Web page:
There was the launch of John Mateer’s The West, Caroline Caddy’s Burning Bright and New Poets featuring Scott-Patrick Mitchell, J.P. Quinton and Emma Rooksby, an evening which nearly burst the Fremantle Arts Centre at its seams, and which was well-represented by many of Perth’s poetry groups, together with the Mayor of Fremantle, Brad Pettitt, Adele Carles MLA and Melissa Parke MP. Thanks to MC Peter Barr, and to performers Amber Fresh & Lil Leonie Lionheart, Janet Jackson, Wendy Jenkins, Nandi Chinna and Xave Brown.
There was the masterclass for a select group of talented poets who had submitted their work for consideration in New Poets. Conducted by Tracy Ryan, and including one poet from the south-west and another from up north, the day-long event has created a mini-community of practitioners who have continued their conversations online ever since.
There was a Meet the Poets evening, an intimate event hosted by Camilla Cavoli at the Fremantle Library, in which members of the community heard from and joined in conversation with John Mateer, Scott-Patrick Mitchell and J.P. Quinton.
And there were the student workshops and teacher PD held in the final week of July at the Fremantle Children’s Literature Centre, attended by 80 students, and many teachers besides. I like to think of the raft of students who will benefit from their teachers’ attendance.
Throughout the month, we have enjoyed your conversation, your contributions, your poems and the poems of others, on Facebook and this blog.
Yesterday we announced Richard King as the winner of the villanelle competition. You've been able to read and enjoy the entries for the competition on this blog in the last fortnight. Richard receives a confidential assessment from in-house editor Wendy Jenkins and myself, poetry publisher Georgia Richter.
Thank you to our many sponsors who confirmed for us that we are part of a vibrant and supportive community: thanks to City of Fremantle for its generous support of the month, and to Fremantle Library, Fremantle Arts Centre, Fremantle Children’s Literature Centre, Radio Fremantle, Sunline Press, indigo journal, Out of the Asylum, WA Poets Inc, Plantagenet Wines, Little Creatures, and Galati & Sons.
Thank you above all to Kiri Falls for her superb stewardship of the month, and to Ellen Broad, Kiri’s highly capable assistant.
I hope you will join us next July for our second Fremantle Poetry Month when we will launch the second book in the Fremantle Poets series: Two Poets, featuring Kevin Gillam and Andrew Lansdown. We will also publish Tracy Ryan’s wonderful new collection, The Argument, and Mike Heald’s extraordinary book of ‘anti-poems’, entitled The Witness.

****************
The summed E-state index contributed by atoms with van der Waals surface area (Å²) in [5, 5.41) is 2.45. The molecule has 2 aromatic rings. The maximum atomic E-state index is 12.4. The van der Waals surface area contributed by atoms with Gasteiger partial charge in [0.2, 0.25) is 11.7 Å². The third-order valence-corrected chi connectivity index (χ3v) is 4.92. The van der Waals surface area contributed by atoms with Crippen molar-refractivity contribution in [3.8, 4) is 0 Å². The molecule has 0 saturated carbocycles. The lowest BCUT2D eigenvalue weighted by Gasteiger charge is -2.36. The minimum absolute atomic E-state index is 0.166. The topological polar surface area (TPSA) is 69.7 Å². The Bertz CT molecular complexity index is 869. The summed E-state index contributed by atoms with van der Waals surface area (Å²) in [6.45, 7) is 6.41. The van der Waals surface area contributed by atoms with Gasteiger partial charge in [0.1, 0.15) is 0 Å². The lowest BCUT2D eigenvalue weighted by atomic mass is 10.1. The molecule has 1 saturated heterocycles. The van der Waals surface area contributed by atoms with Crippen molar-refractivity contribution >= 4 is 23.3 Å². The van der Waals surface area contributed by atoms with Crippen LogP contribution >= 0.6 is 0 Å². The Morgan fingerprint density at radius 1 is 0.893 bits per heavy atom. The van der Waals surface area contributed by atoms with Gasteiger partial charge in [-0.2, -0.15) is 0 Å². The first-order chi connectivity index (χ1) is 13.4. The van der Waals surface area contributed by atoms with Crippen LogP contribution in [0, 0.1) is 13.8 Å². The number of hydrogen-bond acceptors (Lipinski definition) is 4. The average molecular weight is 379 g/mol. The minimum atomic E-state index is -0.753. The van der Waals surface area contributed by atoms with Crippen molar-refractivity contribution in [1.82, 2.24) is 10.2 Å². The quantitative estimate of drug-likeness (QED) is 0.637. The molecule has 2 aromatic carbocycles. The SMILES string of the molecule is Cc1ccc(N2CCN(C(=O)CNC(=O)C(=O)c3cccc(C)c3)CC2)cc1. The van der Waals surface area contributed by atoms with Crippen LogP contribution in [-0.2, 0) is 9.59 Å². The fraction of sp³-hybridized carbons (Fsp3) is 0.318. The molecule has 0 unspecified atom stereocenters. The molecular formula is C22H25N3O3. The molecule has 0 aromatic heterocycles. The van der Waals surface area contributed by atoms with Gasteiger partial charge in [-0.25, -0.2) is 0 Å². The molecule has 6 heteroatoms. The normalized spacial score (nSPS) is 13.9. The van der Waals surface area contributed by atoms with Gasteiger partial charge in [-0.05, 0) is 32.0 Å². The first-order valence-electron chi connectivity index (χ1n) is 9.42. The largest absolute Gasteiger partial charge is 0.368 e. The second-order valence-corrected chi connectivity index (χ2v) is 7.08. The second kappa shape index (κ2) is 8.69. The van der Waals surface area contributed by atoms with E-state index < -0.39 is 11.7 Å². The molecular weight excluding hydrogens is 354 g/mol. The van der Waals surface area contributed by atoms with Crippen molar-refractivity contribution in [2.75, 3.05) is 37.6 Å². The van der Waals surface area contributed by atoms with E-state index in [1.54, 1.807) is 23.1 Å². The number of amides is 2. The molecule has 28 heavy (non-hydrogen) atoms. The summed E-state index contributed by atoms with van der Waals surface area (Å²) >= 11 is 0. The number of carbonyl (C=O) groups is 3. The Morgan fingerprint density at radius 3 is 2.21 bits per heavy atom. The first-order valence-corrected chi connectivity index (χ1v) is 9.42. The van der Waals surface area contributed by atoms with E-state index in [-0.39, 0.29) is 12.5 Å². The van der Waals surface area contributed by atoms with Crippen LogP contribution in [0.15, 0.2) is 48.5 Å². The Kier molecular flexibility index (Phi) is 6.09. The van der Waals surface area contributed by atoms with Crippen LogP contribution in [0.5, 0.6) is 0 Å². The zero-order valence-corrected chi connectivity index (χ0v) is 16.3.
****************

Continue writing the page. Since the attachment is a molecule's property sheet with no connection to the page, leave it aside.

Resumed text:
Why is publishing poetry important to me? Not so long ago, the West Australian poet Megan McKinlay told a classroom of young students that she has always seen the world through the eyes of a poet. It’s how she makes her way through the world. As a young child, her father used to read her poetry and even though she didn’t know what it was, or understood half of what he said, she knew she liked it. She heard the poems and recognised that way of being in the world. In that class, I like to think, was a twelve year old poet who understood precisely what Megan was saying.
Being a poet is a way of apprehending the world. The poets who touch us most, I believe, are the ones most exquisitely expressing the apprehension, the tension, of what it is to be human.
… or ‘like’ –
a small prickly pin
the most beautiful
lost metaphor of the world
– from ‘We fall asleep on words’, Zbigniew Herbert
If you want to know what it feels to be attached to the world by a poem, just read the extraordinary work of Anne Carson, a favourite poet of mine. Or David McComb of The Triffids in his collection, Beautiful Waste.
Not all that is written should be published, but it is equally unthinkable to me that other poems remain unseen and unheard. And some of these – a modest drop of these – I am privileged enough to be able to publish.
Why is poetry important?
‘Memory,’ says the poet, trying not to recall
Waking with a gun in his face, soldiers
ripping the coverlets off his children –
who burrowed their bodies into their beds abandoning
their bodies like the remains of a feast
not worth touching.
– from ‘Everytime we say goodbye’, Ross Bolleter, Piano Hill
Because it is always bigger than itself. And because we read it for its own sake. Nothing more.
Poetry Publisher, Fremantle Press
(You'll note this blog's design has changed - since August is almost upon us, we've adopted a theme of biodiversity. After all, it's the International Year of Biodiversity in 2010, and we have several books with environmental themes out this month, as you'll see. Stay tuned.)